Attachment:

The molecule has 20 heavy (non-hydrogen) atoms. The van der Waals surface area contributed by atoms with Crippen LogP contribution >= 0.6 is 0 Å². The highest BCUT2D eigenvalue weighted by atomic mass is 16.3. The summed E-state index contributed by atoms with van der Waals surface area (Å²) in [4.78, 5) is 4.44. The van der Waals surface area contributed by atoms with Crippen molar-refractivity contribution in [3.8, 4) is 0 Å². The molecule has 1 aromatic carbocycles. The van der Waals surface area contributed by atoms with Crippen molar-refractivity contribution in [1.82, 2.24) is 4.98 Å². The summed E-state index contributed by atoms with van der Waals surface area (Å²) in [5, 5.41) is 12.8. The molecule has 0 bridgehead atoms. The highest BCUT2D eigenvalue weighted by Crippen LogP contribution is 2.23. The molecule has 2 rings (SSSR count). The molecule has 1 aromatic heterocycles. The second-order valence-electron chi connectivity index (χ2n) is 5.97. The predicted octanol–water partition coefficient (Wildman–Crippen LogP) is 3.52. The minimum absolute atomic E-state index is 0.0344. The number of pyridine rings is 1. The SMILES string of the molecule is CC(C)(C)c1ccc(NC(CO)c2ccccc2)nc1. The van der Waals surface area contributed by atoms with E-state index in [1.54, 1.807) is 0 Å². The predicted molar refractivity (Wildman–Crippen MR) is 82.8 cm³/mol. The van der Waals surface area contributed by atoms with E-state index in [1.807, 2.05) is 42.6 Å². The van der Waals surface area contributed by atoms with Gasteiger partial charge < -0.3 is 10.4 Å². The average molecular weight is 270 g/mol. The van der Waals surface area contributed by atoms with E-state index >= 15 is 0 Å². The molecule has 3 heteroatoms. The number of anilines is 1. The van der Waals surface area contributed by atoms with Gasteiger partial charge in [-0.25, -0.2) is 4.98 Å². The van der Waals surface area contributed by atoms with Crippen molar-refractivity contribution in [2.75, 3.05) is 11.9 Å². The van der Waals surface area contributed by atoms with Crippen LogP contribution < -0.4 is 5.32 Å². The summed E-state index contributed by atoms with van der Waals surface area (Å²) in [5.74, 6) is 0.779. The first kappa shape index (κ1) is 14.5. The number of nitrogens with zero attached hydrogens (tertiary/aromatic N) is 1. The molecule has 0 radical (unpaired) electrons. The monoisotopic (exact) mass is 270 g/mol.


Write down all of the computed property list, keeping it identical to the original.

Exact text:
The molecule has 20 heavy (non-hydrogen) atoms. The van der Waals surface area contributed by atoms with Crippen LogP contribution >= 0.6 is 0 Å². The highest BCUT2D eigenvalue weighted by atomic mass is 16.3. The summed E-state index contributed by atoms with van der Waals surface area (Å²) in [4.78, 5) is 4.44. The van der Waals surface area contributed by atoms with Crippen molar-refractivity contribution in [3.8, 4) is 0 Å². The molecule has 1 aromatic carbocycles. The van der Waals surface area contributed by atoms with Crippen molar-refractivity contribution in [1.82, 2.24) is 4.98 Å². The summed E-state index contributed by atoms with van der Waals surface area (Å²) in [5, 5.41) is 12.8. The molecule has 0 bridgehead atoms. The highest BCUT2D eigenvalue weighted by Crippen LogP contribution is 2.23. The molecule has 2 rings (SSSR count). The molecule has 1 aromatic heterocycles. The second-order valence-electron chi connectivity index (χ2n) is 5.97. The predicted octanol–water partition coefficient (Wildman–Crippen LogP) is 3.52. The minimum absolute atomic E-state index is 0.0344. The number of pyridine rings is 1. The SMILES string of the molecule is CC(C)(C)c1ccc(NC(CO)c2ccccc2)nc1. The van der Waals surface area contributed by atoms with E-state index in [1.54, 1.807) is 0 Å². The predicted molar refractivity (Wildman–Crippen MR) is 82.8 cm³/mol. The van der Waals surface area contributed by atoms with E-state index in [1.807, 2.05) is 42.6 Å². The van der Waals surface area contributed by atoms with Gasteiger partial charge < -0.3 is 10.4 Å². The average molecular weight is 270 g/mol. The van der Waals surface area contributed by atoms with E-state index >= 15 is 0 Å². The molecule has 3 heteroatoms. The number of anilines is 1. The van der Waals surface area contributed by atoms with Gasteiger partial charge in [-0.25, -0.2) is 4.98 Å². The van der Waals surface area contributed by atoms with Crippen molar-refractivity contribution in [2.75, 3.05) is 11.9 Å². The van der Waals surface area contributed by atoms with Crippen LogP contribution < -0.4 is 5.32 Å². The summed E-state index contributed by atoms with van der Waals surface area (Å²) in [5.74, 6) is 0.779. The first kappa shape index (κ1) is 14.5. The number of nitrogens with zero attached hydrogens (tertiary/aromatic N) is 1. The molecule has 0 radical (unpaired) electrons. The monoisotopic (exact) mass is 270 g/mol.